8. 8. + Some More Issues with Agile (1) n Dependencies in the actual work may require planning beyond the next Sprint. n The notion of INVEST is naïve in many Software Intensive System of Systems development programs n Percent Complete at the end of the Sprint n What happens is the total number of Features is less than the planned number of features? n How can BCWP be stated? n If uncompleted work results where does it go? n When CPI=SPI=1.0 at the end of the Sprint in Agile there is no visibility to the actual performance of the program n Fixed duration with unfinished work is moved to the right n Fixed duration with deprecated deliverables list 344 Dark Side Performance–Based Project Management® , Copyright© Glen B. Alleman, 2002 - 2016
  9. 9. + Management Reserve n “An amount of the total budget withheld for management control purposes, rather than being designated for the accomplishment of a specific task or set of tasks” (ANSI/EIA 748–B) n Meant to address “in scope changes” that were not planned in baseline n The Contractor has authority and control over discretionary use of MR budget n Not included in PMB, as it has not been allocated for specific work scope n Must be formally allocated to work packages through an internal change control process Agile and Agile are missing the notion of Management Reserve or Schedule Margin Some More Issues with Agile (2) 345 Dark Side Performance–Based Project Management® , Copyright© Glen B. Alleman, 2002 - 2016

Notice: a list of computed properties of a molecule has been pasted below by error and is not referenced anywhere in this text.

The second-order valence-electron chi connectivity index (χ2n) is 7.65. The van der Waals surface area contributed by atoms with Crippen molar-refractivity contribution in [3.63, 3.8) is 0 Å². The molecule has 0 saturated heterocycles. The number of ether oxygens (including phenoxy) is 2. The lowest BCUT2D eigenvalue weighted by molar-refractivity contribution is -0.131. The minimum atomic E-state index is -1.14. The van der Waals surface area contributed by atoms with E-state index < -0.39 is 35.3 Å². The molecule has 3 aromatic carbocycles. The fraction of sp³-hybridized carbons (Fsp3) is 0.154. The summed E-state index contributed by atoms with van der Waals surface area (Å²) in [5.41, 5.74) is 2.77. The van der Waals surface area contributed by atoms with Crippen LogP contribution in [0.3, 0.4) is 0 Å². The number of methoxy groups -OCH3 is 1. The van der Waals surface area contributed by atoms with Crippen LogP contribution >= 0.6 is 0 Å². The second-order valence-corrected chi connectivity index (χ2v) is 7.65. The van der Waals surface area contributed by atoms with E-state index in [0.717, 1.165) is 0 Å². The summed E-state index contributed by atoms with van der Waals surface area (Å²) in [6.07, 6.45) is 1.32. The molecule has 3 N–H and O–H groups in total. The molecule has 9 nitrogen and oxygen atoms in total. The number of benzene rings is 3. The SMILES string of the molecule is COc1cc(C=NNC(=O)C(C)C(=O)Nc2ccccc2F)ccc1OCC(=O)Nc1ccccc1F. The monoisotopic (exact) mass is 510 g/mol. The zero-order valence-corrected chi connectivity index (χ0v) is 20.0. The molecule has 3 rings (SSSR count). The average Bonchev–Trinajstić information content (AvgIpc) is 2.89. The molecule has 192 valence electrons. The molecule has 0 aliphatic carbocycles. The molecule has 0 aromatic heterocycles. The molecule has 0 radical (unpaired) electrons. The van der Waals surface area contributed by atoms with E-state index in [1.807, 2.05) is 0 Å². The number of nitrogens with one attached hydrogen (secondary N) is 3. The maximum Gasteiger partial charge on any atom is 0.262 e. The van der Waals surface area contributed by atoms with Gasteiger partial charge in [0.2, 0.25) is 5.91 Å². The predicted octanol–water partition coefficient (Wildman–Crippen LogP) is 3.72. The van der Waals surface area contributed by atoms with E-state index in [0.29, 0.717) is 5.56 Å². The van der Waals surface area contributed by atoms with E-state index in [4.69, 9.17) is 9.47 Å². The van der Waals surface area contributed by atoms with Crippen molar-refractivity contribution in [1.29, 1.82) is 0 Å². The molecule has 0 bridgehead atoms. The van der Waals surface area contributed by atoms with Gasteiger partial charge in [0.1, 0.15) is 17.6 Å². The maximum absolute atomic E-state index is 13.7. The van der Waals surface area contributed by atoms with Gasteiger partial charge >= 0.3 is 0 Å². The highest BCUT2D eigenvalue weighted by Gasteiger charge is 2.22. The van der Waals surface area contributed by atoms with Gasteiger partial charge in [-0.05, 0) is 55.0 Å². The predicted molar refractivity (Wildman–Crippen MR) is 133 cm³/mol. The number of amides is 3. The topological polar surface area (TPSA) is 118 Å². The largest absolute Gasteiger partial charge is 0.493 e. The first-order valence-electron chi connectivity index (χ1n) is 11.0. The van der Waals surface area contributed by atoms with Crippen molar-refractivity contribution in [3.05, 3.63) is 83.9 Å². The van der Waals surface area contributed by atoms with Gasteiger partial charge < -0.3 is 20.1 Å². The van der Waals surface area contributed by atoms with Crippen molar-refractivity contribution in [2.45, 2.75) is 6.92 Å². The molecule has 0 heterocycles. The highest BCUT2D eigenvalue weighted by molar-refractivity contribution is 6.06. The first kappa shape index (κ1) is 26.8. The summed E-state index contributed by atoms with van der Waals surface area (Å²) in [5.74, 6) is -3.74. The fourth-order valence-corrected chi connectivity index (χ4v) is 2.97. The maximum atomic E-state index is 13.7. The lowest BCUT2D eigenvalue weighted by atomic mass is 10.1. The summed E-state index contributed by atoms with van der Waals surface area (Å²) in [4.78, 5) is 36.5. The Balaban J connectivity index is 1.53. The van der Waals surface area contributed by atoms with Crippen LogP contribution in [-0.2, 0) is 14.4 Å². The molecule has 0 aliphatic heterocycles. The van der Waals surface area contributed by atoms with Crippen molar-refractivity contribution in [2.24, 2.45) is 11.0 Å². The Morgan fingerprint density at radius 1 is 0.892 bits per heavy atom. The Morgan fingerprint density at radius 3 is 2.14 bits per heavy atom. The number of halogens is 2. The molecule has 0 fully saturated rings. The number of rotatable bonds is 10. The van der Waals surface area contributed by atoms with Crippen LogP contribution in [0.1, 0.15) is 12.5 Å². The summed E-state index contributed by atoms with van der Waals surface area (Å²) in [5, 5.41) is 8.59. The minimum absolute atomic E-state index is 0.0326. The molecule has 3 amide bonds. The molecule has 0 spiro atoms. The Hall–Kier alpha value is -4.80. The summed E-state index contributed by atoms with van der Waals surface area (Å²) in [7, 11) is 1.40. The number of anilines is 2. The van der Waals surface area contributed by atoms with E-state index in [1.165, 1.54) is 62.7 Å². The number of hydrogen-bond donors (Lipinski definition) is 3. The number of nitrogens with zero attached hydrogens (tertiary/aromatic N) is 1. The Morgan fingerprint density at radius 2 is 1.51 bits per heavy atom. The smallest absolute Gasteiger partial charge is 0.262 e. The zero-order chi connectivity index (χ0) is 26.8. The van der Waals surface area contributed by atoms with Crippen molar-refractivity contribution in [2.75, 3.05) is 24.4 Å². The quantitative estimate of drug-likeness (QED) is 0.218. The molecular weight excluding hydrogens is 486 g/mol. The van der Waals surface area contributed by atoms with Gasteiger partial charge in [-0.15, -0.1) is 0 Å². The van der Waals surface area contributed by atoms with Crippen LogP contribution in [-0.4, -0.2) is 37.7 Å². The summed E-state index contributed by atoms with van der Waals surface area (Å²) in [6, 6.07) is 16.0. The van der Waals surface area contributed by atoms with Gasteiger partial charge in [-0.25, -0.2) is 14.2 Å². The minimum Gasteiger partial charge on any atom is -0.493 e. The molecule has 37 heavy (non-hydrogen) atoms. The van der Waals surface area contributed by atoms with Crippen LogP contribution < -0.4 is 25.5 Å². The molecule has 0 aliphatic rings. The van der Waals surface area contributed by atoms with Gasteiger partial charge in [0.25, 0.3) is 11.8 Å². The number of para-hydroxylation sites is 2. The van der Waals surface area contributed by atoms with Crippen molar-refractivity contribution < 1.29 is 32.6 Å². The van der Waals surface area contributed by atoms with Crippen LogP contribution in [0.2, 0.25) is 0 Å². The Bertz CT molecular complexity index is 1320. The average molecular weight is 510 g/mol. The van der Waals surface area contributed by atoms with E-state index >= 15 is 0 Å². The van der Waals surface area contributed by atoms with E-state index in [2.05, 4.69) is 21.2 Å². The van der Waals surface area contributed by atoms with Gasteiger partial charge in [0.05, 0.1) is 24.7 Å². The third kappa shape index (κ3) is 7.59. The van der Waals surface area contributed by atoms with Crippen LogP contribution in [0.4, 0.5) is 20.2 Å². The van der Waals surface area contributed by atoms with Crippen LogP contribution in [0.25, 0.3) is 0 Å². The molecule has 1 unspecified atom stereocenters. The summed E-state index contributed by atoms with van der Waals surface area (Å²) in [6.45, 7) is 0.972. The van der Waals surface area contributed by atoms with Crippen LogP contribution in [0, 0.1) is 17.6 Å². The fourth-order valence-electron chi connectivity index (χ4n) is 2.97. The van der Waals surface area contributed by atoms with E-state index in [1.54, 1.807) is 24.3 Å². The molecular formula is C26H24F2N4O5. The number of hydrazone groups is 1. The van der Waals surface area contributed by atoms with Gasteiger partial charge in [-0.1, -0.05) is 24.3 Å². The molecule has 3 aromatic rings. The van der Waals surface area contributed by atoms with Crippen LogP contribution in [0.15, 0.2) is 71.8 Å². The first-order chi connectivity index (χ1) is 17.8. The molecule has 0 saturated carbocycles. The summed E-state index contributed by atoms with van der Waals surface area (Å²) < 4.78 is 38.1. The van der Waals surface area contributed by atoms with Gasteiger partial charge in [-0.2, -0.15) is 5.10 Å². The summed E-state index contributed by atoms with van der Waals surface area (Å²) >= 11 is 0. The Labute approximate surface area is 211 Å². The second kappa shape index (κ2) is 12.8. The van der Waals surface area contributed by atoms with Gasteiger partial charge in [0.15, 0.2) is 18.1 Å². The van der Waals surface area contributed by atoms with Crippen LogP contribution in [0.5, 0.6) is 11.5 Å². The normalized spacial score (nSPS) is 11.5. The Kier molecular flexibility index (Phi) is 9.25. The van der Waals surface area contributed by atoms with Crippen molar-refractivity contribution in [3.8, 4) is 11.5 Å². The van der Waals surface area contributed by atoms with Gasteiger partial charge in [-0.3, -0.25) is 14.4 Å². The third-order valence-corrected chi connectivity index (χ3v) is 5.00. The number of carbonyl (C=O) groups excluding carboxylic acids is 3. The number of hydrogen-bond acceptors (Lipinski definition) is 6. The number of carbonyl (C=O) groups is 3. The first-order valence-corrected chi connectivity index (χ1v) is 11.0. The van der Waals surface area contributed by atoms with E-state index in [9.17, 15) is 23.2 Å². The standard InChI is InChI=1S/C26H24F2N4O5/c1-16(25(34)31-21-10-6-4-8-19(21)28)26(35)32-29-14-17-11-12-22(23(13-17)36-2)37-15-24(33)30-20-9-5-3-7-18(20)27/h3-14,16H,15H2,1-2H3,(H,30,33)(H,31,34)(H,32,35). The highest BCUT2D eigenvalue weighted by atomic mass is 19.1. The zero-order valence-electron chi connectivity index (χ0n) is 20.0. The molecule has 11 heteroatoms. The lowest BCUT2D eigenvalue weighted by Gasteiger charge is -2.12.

10. 10. + Schedule Margin n … is any task not associated with specific scope or resources, and is used to increase the probability of on–time completion of contract events. The terms Contract Events includes major logical integration points, such as, contract events, major test and integration milestones, and end item deliverables. n Schedule margin, if used, is typically set at the time the baseline is established and set with the baseline and forecast duration equal. n The baseline without schedule margin is typically not achievable Agile and Agile are missing the notion of Management Reserve or Schedule Margin Some More Issues with Agile (3) Dark Side 346 Performance–Based Project Management® , Copyright© Glen B. Alleman, 2002 - 2016
  11. 11. + Risk Management n Provide processes, methods, tools, and an infrastructure of resources and organizational responsibilities to identify and assess the risks, determine what to do about them, and implement actions to deal with them. n Agile is missing the formality of Risk Management that is needed for complex At Scale software development projects n Agile at Scale technical and programmatic risks n Interdependencies between work streams n Interdependencies between deliverables n Systems integration dependencies Scrum and other Agile development methods are missing the notion of Risk Management Some More Issues with Agile (4) 347 Dark Side Performance–Based Project Management® , Copyright© Glen B. Alleman, 2002 - 2016